Questions & Answers

Is there any normative that regulates the use of silver nanoparticles?
Damian Reply
what king of growth are you checking .?
Renato
What fields keep nano created devices from performing or assimulating ? Magnetic fields ? Are do they assimilate ?
Stoney Reply
why we need to study biomolecules, molecular biology in nanotechnology?
Adin Reply
?
Kyle
yes I'm doing my masters in nanotechnology, we are being studying all these domains as well..
Adin
why?
Adin
what school?
Kyle
biomolecules are e building blocks of every organics and inorganic materials.
Joe
anyone know any internet site where one can find nanotechnology papers?
Damian Reply
research.net
kanaga
sciencedirect big data base
Ernesto
Introduction about quantum dots in nanotechnology
Praveena Reply
what does nano mean?
Anassong Reply
nano basically means 10^(-9). nanometer is a unit to measure length.
Bharti
do you think it's worthwhile in the long term to study the effects and possibilities of nanotechnology on viral treatment?
Damian Reply
absolutely yes
Daniel
how to know photocatalytic properties of tio2 nanoparticles...what to do now
Akash Reply
it is a goid question and i want to know the answer as well
Maciej
characteristics of micro business
Abigail
for teaching engĺish at school how nano technology help us
Anassong
Do somebody tell me a best nano engineering book for beginners?
s. Reply
there is no specific books for beginners but there is book called principle of nanotechnology
NANO
what is fullerene does it is used to make bukky balls
Devang Reply
are you nano engineer ?
s.
fullerene is a bucky ball aka Carbon 60 molecule. It was name by the architect Fuller. He design the geodesic dome. it resembles a soccer ball.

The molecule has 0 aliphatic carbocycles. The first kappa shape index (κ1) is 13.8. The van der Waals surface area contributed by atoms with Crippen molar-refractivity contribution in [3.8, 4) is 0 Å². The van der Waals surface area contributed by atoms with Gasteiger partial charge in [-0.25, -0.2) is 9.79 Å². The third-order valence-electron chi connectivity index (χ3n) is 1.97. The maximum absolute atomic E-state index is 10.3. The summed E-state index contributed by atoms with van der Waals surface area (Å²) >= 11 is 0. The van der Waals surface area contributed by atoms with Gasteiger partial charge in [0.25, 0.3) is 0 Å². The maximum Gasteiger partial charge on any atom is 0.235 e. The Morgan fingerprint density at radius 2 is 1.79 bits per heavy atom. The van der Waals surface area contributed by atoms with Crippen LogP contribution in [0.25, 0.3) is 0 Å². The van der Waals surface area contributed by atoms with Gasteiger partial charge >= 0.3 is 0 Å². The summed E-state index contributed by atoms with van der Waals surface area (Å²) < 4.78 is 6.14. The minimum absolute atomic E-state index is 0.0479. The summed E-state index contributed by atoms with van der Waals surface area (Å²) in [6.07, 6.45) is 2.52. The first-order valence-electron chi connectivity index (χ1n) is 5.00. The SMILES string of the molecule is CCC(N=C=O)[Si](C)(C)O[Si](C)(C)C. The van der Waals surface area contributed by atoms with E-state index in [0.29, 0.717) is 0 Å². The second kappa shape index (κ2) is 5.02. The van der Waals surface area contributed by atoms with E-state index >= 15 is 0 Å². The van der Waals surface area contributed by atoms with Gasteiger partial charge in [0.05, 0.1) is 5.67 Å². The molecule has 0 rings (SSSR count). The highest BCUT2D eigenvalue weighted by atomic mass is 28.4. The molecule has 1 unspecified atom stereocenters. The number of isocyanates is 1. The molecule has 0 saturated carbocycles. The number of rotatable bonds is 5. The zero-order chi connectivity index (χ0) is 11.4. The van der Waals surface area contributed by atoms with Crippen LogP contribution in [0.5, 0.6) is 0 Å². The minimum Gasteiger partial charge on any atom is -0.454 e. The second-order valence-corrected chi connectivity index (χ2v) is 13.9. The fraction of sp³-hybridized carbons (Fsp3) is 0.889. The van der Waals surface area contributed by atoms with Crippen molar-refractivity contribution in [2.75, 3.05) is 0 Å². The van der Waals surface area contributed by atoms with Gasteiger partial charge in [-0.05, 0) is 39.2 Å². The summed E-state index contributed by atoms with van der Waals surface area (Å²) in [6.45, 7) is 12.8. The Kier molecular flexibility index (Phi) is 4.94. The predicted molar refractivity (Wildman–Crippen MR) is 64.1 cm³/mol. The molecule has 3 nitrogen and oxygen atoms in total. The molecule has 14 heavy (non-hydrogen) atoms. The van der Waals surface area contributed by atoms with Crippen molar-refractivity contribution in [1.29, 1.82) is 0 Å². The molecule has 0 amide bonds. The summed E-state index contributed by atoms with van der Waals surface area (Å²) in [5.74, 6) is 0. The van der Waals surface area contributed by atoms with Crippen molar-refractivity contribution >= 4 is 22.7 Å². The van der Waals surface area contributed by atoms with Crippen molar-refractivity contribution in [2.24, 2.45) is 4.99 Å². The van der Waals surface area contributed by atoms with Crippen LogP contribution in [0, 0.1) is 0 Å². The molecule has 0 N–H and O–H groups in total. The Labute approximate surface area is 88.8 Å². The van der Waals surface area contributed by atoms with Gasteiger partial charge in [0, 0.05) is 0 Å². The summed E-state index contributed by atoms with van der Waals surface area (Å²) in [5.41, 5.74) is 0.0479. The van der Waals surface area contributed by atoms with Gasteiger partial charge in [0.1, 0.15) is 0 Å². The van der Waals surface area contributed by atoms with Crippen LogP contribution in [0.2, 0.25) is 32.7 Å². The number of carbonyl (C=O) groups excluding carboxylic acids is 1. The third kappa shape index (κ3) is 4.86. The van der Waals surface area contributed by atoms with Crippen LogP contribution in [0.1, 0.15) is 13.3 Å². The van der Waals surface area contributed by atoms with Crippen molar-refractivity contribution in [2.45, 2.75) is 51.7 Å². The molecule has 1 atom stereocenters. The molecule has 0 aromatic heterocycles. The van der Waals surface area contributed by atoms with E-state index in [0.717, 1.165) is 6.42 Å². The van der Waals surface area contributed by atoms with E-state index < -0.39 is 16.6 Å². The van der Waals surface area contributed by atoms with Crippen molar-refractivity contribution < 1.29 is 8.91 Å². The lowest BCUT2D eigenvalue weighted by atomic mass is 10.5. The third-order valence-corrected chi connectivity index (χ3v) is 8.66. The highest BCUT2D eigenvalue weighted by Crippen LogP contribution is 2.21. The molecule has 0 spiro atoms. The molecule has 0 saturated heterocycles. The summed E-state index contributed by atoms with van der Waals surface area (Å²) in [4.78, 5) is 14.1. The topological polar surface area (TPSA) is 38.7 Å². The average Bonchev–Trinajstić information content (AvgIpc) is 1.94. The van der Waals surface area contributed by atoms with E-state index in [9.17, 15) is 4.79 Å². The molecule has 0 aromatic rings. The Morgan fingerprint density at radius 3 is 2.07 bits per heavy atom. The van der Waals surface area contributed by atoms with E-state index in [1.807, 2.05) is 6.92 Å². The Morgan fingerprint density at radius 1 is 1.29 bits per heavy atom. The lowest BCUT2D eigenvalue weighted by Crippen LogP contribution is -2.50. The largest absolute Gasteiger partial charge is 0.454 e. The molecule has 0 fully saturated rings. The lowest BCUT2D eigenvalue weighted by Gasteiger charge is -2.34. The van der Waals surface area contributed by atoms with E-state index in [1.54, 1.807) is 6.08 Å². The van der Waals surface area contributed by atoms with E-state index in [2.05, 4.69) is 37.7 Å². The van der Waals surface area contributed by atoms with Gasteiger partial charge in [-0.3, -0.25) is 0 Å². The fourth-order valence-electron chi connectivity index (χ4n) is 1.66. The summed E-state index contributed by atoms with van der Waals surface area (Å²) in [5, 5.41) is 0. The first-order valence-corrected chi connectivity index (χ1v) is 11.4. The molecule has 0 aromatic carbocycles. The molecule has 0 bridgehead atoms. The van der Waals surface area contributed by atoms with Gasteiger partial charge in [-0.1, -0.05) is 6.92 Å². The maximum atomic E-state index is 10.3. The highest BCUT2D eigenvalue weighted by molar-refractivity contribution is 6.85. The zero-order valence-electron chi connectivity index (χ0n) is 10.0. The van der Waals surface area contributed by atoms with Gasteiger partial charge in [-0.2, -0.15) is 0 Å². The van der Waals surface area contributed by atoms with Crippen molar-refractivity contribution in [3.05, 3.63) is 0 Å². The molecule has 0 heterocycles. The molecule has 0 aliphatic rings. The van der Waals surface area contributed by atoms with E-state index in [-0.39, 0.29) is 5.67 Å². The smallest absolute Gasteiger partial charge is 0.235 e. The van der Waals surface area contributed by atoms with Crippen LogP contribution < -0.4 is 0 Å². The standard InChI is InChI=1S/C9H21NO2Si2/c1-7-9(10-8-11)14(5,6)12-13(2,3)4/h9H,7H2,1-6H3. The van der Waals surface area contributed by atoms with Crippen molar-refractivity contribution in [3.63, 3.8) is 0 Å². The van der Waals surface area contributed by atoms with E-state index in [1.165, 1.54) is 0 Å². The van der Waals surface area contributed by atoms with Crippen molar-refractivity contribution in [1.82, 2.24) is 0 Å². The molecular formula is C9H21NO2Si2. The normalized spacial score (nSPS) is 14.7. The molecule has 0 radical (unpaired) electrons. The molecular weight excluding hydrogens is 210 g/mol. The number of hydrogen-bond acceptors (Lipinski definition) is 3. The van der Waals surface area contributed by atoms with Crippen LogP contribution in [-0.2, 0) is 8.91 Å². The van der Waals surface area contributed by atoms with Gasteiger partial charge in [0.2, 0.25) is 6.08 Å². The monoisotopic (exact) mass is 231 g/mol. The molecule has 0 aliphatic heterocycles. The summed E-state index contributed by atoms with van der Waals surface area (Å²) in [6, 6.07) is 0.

Tarell
what is the actual application of fullerenes nowadays?
Damian
That is a great question Damian. best way to answer that question is to Google it. there are hundreds of applications for buck minister fullerenes, from medical to aerospace. you can also find plenty of research papers that will give you great detail on the potential applications of fullerenes.
Tarell
what is the Synthesis, properties,and applications of carbon nano chemistry
Abhijith Reply
Mostly, they use nano carbon for electronics and for materials to be strengthened.
Virgil
is Bucky paper clear?
CYNTHIA
carbon nanotubes has various application in fuel cells membrane, current research on cancer drug,and in electronics MEMS and NEMS etc
NANO
so some one know about replacing silicon atom with phosphorous in semiconductors device?
s. Reply
Yeah, it is a pain to say the least. You basically have to heat the substarte up to around 1000 degrees celcius then pass phosphene gas over top of it, which is explosive and toxic by the way, under very low pressure.
Harper
Do you know which machine is used to that process?
s.
how to fabricate graphene ink ?
SUYASH Reply
for screen printed electrodes ?
SUYASH
What is lattice structure?
s. Reply
of graphene you mean?
Ebrahim
or in general
Ebrahim
in general
s.
Graphene has a hexagonal structure
tahir
On having this app for quite a bit time, Haven't realised there's a chat room in it.
Cied
what is biological synthesis of nanoparticles
Sanket Reply
how did you get the value of 2000N.What calculations are needed to arrive at it
Smarajit Reply
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Source:  OpenStax, Sustainability: a comprehensive foundation. OpenStax CNX. Nov 11, 2013 Download for free at http://legacy.cnx.org/content/col11325/1.43